Note: The preSocratics were the philosophers in the Greek tradition who preceded more famous figures like Socrates (470–399 BC), Plato (429?–347 BC), and Aristotle (384– 322 BC).

“Perhaps the fundamental characteristic is the commitment to explain the world naturalistically, in terms of its own inherent principles.” – Stanford Encyclopedia of Philosophy

Better known ones are Thales, who argued that water was the first cause of the universe, and Heraclitus, who taught that everything is in flux.

Perhaps, the preSocratics are best understood as philosophers who were seeking explanations of the way the world is by inquiring into chains of causes (more like science) as opposed to telling stories (classical myths).

Gino Yu: … in order for communication to be effective, we have to have the same dictionary, meaning the semantics and in the use of the words. But if I’ve had an experience that you’ve never had and I try to explain the experience to you, I can explain it ad infinitum, till my head turns blue. But if you’ve never had the experience, you’re not really gonna know what I’m talking about. You’re gonna map it to different things based upon the words and your understanding of them to try to come up with an understanding. But it’s not going to be the same. (4:33) … And so similarly if we’re gonna really talk about something, we have to have a shared experience of that. (6:29)

Robert Lawrence Kuhn: Yeah, okay. But if I would have that, how would I be different in trying to understand consciousness? Would I reject neuroscience? I wouldn’t reject analytical philosophy. How would I be different? (6:46)

Gino Yu: Well the question for that is, What wants to know, right? And so something that’s in the realm of the mind, it’s like a scratch that you can’t itch. For you, it’s always been like a scratch that you can’t itch. Why?…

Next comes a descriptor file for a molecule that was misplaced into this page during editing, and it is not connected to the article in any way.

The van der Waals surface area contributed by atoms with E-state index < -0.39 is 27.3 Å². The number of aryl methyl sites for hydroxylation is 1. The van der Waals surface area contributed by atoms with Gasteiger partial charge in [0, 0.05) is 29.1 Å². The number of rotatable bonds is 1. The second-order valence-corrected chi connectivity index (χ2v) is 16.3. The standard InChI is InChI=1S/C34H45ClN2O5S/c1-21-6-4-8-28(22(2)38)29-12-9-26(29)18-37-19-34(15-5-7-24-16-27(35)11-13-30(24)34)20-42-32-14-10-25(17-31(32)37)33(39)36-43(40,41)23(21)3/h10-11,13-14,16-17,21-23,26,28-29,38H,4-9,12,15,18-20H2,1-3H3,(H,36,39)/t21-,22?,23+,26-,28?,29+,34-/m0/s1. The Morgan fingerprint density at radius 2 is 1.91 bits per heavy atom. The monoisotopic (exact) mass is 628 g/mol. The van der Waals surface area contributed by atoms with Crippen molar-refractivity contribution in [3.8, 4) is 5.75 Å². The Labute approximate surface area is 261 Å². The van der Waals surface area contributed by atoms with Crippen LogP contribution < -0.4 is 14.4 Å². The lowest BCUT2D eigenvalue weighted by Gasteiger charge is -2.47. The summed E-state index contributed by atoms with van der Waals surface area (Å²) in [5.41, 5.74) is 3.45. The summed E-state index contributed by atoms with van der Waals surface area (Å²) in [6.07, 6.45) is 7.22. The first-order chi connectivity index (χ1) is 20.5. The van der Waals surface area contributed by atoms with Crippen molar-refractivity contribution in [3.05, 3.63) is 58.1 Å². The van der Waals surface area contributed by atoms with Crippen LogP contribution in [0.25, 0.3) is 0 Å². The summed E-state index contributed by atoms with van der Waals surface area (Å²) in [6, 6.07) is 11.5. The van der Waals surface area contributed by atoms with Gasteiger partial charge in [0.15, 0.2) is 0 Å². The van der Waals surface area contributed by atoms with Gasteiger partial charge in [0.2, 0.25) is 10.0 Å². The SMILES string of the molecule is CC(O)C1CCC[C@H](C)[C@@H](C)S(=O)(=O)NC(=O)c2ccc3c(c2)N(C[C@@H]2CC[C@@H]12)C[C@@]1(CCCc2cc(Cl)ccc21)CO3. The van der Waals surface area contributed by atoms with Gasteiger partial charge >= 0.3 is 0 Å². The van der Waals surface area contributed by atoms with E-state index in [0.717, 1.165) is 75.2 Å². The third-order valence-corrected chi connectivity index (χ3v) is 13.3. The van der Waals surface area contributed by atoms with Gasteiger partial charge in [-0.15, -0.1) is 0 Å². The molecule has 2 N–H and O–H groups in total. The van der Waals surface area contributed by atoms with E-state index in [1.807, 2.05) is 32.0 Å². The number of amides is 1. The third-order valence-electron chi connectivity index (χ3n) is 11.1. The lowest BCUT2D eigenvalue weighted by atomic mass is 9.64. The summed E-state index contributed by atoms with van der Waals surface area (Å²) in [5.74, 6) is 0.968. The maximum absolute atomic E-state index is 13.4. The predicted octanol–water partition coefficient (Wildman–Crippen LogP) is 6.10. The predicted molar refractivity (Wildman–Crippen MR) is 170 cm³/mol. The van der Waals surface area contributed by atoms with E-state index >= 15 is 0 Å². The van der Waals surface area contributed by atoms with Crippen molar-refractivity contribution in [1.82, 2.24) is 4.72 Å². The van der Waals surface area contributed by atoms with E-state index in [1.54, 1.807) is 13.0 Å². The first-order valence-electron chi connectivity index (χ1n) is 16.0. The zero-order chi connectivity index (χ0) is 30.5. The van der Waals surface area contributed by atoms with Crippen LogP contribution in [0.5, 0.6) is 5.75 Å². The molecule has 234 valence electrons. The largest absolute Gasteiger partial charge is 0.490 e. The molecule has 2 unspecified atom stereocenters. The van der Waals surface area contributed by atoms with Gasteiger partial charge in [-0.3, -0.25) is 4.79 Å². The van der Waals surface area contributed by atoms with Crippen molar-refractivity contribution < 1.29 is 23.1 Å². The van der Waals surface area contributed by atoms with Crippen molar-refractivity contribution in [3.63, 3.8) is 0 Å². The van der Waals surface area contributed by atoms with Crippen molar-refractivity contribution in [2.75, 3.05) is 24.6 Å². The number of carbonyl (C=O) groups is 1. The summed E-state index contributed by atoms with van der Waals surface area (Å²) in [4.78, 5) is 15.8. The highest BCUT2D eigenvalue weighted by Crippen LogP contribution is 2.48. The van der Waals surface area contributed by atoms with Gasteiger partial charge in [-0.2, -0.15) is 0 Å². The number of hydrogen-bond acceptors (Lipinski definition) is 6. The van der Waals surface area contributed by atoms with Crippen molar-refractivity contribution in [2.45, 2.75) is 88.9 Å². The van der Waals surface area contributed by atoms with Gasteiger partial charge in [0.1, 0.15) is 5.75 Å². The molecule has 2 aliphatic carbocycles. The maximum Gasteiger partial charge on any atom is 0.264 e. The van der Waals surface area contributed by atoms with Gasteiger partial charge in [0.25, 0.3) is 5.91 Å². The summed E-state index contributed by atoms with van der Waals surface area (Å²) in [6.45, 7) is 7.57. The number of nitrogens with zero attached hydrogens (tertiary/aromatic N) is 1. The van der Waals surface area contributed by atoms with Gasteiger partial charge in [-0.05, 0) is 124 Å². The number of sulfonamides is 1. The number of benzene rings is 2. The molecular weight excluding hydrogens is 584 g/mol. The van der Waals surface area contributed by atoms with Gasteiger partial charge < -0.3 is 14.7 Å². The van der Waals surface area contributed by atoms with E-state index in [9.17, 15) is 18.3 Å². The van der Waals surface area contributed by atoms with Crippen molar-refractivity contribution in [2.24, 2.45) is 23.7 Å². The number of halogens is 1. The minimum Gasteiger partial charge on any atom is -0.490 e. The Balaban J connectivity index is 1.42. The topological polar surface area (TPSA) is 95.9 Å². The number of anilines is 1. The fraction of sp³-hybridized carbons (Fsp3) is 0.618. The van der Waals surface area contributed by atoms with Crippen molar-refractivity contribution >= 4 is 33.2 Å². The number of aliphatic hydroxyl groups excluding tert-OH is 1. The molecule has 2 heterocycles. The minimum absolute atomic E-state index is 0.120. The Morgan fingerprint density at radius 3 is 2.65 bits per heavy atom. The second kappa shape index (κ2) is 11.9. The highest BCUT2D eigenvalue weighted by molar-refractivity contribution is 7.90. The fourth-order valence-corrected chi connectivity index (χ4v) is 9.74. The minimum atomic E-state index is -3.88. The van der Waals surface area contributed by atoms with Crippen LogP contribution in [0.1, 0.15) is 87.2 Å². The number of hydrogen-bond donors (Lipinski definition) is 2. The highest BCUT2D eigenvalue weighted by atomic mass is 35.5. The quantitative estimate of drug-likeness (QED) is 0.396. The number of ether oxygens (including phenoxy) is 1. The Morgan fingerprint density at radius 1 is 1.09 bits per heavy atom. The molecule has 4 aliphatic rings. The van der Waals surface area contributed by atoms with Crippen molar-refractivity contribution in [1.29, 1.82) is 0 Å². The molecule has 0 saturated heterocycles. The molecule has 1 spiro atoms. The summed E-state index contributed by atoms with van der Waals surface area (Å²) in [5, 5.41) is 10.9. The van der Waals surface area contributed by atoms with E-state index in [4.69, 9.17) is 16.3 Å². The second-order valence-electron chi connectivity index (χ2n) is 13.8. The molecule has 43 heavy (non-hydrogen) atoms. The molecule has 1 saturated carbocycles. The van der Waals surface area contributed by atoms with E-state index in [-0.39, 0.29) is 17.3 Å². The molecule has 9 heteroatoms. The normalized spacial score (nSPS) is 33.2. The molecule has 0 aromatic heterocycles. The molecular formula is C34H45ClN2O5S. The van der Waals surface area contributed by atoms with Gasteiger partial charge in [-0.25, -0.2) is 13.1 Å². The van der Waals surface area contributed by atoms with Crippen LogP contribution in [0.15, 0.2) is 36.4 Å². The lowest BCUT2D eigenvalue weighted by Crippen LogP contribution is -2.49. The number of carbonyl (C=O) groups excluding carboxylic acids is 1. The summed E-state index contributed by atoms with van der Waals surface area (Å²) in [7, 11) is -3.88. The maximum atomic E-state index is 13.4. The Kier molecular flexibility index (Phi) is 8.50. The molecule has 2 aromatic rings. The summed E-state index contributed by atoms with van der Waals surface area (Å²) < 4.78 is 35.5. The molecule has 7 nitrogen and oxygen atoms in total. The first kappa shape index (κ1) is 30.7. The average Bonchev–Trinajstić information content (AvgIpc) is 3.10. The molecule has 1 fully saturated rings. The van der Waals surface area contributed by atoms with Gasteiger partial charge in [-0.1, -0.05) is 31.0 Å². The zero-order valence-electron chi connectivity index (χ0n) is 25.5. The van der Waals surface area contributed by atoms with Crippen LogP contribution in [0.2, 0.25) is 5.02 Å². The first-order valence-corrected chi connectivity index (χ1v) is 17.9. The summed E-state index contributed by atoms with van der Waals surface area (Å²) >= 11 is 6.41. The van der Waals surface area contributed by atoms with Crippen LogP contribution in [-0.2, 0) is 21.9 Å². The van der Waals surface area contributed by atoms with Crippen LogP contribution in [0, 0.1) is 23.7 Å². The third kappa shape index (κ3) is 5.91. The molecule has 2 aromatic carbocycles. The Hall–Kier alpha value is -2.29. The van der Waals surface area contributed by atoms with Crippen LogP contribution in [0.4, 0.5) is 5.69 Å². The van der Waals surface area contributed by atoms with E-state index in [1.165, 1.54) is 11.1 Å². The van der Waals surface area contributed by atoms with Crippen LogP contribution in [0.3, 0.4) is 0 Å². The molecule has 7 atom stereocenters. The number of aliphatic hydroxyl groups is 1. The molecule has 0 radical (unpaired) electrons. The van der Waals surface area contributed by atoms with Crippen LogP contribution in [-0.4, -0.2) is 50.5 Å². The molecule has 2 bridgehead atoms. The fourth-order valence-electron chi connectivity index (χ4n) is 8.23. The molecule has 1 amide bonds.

Calligraphic manuscript page with three of FitzGerald’s Rubaiyat written by 
William Morris, illustration by Edward Burne-Jones (1870s)/Public Domain

Note: Yu is right in thinking that each human consciousness is unique. We can never have another human being’s experience exactly. Perhaps that’s what he is trying to get at when he offers this puzzling statement about Kuhn’s desire to understand consciousness: “For you, it’s always been like a scratch that you can’t itch. Why?”

The Asian traditions seem to find consciousness as much a mystery as the Western ones, though their explorations have often used different techniques.

Perhaps the last word then should go to Edward Fitzgerald’s 19th century rendering in English of the Persian philosopher Omar Khayyam:

Myself when young did eagerly frequent

Doctor and Saint, and heard great Argument

About it and about: but evermore

Came out by the same Door as in I went.

And perhaps the quest would even be less interesting if it could actually end at some point.

You may also wish to read: Tibetan monks CAN change their metabolism. Far from disproving it, science has documented it. For decades, a default assumption would be that claims that meditating monks in the Buddhist tradition could greatly raise their temperature or slow their metabolism were assumed to be exaggerations that would yield to a scientific explanation. The scientific explanation turned out to be that the monks can do exactly that.


Denyse O'Leary

Denyse O'Leary is a freelance journalist based in Victoria, Canada. Specializing in faith and science issues, she has published two books on the topic: Faith@Science and By Design or by Chance? She has written for publications such as The Toronto Star, The Globe & Mail, and Canadian Living. She is co-author, with neuroscientist Mario Beauregard, of The Spiritual Brain: A Neuroscientist's Case for the Existence of the Soul. She received her degree in honors English language and literature.

A Game Developer Looks at Human Consciousness